Before proceeding, it should be noted that we have a very narrow definition of configuration data in mind here. We are talking exclusively about read-only configuration that the application uses to bootstrap itself. This includes things like database connection strings and excludes things like the user’s color preferences. User settings and other types of application data demand different solutions which we won’t discuss here.
The goal is to eliminate the config files entirely and create the “single source of truth” for configuration data that we alluded to earlier. This goal requires us to create a central configuration service that will store the data, allow ops to edit it, and make it available to applications. Existing applications will need to change to query the service for configuration data instead of the local XML file.
The central configuration service we need is effectively a key-value store with one very important twist. In a traditional key-value store, there is one value for each key. However, we could need several values for the same key – one for production and one for development; one for John and one for Jane; one for the UI and one for the server. We need more than a key-value store, we need a context-aware key-value store that has the ability to serve up different values for a key based on the “context” of the request. With such a system, we could define one database connection string for production, one for dev, and one for the DBA who is working on schema modifications. We can default a “feature toggle” to false, override it to true for a beta tester, then switch it to true at the default level when we’re ready to roll it out. We can change a connection timeout across the entire organization by changing a single value in the central service.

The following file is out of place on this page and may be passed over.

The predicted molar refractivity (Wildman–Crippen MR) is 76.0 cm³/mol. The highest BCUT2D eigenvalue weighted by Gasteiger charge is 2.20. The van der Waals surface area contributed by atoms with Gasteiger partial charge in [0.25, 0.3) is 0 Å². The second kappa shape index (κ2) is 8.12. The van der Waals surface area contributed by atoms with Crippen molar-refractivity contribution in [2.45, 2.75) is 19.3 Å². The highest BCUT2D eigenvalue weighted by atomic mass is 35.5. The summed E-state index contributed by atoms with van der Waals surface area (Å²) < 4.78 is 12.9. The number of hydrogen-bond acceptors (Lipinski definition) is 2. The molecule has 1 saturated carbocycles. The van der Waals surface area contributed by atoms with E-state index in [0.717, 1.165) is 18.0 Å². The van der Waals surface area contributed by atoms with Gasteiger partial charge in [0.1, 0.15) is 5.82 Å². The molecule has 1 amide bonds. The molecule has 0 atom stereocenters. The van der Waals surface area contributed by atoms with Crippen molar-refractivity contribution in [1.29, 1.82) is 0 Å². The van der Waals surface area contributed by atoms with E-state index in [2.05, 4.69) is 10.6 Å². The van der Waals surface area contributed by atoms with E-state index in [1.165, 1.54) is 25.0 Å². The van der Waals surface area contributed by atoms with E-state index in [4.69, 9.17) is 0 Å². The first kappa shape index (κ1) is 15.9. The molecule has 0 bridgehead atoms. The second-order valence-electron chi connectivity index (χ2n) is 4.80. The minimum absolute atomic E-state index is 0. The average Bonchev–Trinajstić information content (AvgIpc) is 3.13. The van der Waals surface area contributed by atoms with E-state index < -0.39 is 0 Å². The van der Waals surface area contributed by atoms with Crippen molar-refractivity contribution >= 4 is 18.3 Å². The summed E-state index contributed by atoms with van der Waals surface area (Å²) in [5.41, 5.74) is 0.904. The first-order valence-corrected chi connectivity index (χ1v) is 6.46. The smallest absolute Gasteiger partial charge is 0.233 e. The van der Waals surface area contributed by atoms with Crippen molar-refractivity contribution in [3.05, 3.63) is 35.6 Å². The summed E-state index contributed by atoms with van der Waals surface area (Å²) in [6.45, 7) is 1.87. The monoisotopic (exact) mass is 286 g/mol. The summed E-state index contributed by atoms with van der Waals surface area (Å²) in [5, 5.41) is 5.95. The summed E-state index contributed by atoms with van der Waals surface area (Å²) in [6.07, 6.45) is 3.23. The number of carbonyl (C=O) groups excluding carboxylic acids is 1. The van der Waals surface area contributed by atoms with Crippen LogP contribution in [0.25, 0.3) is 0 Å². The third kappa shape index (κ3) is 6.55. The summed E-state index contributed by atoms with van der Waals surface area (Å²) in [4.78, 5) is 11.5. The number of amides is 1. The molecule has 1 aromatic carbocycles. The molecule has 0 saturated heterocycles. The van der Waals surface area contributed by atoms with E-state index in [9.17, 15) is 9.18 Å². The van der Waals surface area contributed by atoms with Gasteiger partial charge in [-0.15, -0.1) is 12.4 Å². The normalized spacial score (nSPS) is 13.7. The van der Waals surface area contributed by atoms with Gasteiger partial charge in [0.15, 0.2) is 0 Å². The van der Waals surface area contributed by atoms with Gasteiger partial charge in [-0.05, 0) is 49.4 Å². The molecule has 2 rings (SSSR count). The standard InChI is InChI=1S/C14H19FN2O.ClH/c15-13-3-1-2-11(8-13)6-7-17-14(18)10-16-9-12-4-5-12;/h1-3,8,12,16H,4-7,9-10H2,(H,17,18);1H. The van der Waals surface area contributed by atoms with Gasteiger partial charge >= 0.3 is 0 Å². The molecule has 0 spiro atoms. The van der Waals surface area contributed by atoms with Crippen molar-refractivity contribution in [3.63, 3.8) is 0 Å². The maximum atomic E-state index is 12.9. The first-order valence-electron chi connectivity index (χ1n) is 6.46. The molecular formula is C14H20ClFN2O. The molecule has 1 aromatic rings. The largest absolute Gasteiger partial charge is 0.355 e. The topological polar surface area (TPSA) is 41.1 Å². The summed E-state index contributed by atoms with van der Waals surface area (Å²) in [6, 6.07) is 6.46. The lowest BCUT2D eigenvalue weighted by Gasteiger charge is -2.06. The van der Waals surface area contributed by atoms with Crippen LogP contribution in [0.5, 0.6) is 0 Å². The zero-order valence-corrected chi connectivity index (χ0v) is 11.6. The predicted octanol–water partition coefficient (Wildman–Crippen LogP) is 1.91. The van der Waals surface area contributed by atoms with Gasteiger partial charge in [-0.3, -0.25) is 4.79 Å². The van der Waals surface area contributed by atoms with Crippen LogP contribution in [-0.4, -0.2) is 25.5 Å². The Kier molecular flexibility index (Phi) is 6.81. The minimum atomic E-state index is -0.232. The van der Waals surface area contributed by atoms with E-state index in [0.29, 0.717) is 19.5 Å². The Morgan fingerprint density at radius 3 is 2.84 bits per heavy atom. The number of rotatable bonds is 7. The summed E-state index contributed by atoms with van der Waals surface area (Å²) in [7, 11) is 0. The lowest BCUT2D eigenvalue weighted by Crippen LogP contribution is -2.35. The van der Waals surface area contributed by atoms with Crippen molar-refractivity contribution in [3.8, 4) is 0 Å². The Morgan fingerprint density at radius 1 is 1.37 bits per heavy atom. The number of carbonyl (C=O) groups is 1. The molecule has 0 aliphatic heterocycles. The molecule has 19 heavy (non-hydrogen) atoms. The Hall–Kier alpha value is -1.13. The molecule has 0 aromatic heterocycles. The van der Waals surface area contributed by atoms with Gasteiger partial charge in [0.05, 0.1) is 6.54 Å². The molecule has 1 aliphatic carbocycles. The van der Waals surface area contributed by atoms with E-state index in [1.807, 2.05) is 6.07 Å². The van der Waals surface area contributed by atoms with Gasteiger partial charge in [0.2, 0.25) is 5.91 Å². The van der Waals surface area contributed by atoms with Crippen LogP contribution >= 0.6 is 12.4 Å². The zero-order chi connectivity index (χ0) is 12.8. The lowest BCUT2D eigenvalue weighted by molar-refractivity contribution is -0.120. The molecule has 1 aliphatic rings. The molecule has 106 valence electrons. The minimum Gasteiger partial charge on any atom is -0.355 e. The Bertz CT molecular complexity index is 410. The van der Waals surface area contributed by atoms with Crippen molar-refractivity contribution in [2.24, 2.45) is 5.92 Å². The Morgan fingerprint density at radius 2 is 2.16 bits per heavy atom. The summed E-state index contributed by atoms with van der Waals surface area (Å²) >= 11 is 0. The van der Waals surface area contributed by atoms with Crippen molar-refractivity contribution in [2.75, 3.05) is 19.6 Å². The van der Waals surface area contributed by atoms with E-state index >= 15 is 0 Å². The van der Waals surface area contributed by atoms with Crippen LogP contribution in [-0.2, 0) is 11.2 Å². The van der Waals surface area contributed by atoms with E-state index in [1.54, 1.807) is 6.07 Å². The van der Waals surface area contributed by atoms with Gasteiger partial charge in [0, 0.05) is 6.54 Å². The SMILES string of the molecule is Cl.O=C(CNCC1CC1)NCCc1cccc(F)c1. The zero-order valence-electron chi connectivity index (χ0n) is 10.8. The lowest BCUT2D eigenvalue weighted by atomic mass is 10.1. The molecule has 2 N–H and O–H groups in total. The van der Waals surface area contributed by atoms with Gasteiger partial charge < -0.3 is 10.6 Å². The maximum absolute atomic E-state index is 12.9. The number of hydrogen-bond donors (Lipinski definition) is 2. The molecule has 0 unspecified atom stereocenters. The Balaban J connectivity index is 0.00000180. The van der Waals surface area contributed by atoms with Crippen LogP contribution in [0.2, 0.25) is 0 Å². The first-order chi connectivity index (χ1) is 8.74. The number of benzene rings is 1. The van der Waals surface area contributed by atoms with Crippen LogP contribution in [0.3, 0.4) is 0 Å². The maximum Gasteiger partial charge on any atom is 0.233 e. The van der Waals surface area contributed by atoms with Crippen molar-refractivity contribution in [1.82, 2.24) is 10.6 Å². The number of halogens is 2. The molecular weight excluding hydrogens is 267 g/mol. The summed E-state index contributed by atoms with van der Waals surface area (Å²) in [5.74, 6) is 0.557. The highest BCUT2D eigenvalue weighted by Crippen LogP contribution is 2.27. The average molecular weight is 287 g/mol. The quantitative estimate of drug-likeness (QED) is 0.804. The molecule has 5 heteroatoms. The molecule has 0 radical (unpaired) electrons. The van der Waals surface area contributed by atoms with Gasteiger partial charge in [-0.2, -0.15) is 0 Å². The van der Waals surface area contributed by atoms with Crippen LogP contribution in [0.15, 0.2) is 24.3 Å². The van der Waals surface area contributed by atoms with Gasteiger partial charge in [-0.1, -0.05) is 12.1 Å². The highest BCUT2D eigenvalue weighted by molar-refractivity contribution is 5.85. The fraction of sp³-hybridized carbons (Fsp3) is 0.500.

From the point-of-view of application code, the configuration service looks just like a simple key-value store (you provide a key, you are returned a value). The client API determines the “context” and adds this to the query sent to the service. The “context” can include things like the environment, the application name, the “instance” of the application, the user name, the machine name, or perhaps something else that makes sense for your organization and architecture. It is also critical that the client API maintain a local file-based backup of configuration data so that it the application can fall back to that local data in the event that the central service becomes unavailable. Also, it is important that no configuration values live with or in the application code — the code should not provide or have knowledge of a “default” value for any configuration data — all configuration must be fetched from the service. Providing values in code violates DRY and undermines our single source of truth.
A mantra of mainstream DevOps is “configuration as code“. We think this is a bit misguided. Configuration should not be an operational concern that requires special code or tools to automate. Instead, configuration should be a first-class citizen in your architecture, and configuration management should be about managing your data, not managing a suite of automation scripts. Doing configuration right requires your application to change. This is central to our view of DevOps — operational problems should be solved by the software, not thrown over the wall for ops to automate.